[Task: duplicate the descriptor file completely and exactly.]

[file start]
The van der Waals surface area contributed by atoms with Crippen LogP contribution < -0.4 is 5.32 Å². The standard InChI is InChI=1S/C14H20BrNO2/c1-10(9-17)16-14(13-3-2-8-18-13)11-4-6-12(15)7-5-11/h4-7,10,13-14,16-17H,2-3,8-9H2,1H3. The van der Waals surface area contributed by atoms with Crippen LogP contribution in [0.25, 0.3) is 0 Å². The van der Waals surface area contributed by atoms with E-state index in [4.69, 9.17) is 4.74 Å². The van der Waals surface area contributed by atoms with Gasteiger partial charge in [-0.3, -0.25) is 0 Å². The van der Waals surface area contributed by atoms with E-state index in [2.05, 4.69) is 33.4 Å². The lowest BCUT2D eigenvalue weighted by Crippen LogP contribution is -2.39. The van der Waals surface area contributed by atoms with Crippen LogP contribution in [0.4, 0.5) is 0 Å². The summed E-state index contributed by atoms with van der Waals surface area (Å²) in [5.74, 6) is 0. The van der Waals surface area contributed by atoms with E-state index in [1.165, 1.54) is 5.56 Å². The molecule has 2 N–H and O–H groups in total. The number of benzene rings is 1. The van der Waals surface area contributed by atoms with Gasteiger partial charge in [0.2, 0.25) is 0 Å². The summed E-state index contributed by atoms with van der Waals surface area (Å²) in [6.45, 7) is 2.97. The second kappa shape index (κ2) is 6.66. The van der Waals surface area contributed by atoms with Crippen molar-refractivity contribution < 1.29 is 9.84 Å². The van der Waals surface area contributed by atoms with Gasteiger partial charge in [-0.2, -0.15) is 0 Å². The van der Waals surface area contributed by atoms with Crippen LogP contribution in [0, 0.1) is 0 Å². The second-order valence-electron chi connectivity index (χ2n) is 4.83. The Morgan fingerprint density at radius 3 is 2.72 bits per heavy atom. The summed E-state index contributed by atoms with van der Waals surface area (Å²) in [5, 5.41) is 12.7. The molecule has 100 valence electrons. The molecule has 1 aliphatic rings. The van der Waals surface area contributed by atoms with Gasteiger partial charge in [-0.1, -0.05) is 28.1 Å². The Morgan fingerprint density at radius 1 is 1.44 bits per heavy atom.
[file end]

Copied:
The van der Waals surface area contributed by atoms with Crippen LogP contribution < -0.4 is 5.32 Å². The standard InChI is InChI=1S/C14H20BrNO2/c1-10(9-17)16-14(13-3-2-8-18-13)11-4-6-12(15)7-5-11/h4-7,10,13-14,16-17H,2-3,8-9H2,1H3. The van der Waals surface area contributed by atoms with Crippen LogP contribution in [0.25, 0.3) is 0 Å². The van der Waals surface area contributed by atoms with E-state index in [4.69, 9.17) is 4.74 Å². The van der Waals surface area contributed by atoms with Gasteiger partial charge in [-0.3, -0.25) is 0 Å². The van der Waals surface area contributed by atoms with E-state index in [2.05, 4.69) is 33.4 Å². The lowest BCUT2D eigenvalue weighted by Crippen LogP contribution is -2.39. The van der Waals surface area contributed by atoms with Crippen LogP contribution in [0.4, 0.5) is 0 Å². The summed E-state index contributed by atoms with van der Waals surface area (Å²) in [5.74, 6) is 0. The van der Waals surface area contributed by atoms with E-state index in [1.165, 1.54) is 5.56 Å². The molecule has 2 N–H and O–H groups in total. The number of benzene rings is 1. The van der Waals surface area contributed by atoms with Gasteiger partial charge in [0.2, 0.25) is 0 Å². The summed E-state index contributed by atoms with van der Waals surface area (Å²) in [6.45, 7) is 2.97. The second kappa shape index (κ2) is 6.66. The van der Waals surface area contributed by atoms with Crippen molar-refractivity contribution < 1.29 is 9.84 Å². The van der Waals surface area contributed by atoms with Gasteiger partial charge in [-0.2, -0.15) is 0 Å². The van der Waals surface area contributed by atoms with Crippen LogP contribution in [0, 0.1) is 0 Å². The second-order valence-electron chi connectivity index (χ2n) is 4.83. The Morgan fingerprint density at radius 3 is 2.72 bits per heavy atom. The summed E-state index contributed by atoms with van der Waals surface area (Å²) in [5, 5.41) is 12.7. The molecule has 100 valence electrons. The molecule has 1 aliphatic rings. The van der Waals surface area contributed by atoms with Gasteiger partial charge in [-0.1, -0.05) is 28.1 Å². The Morgan fingerprint density at radius 1 is 1.44 bits per heavy atom.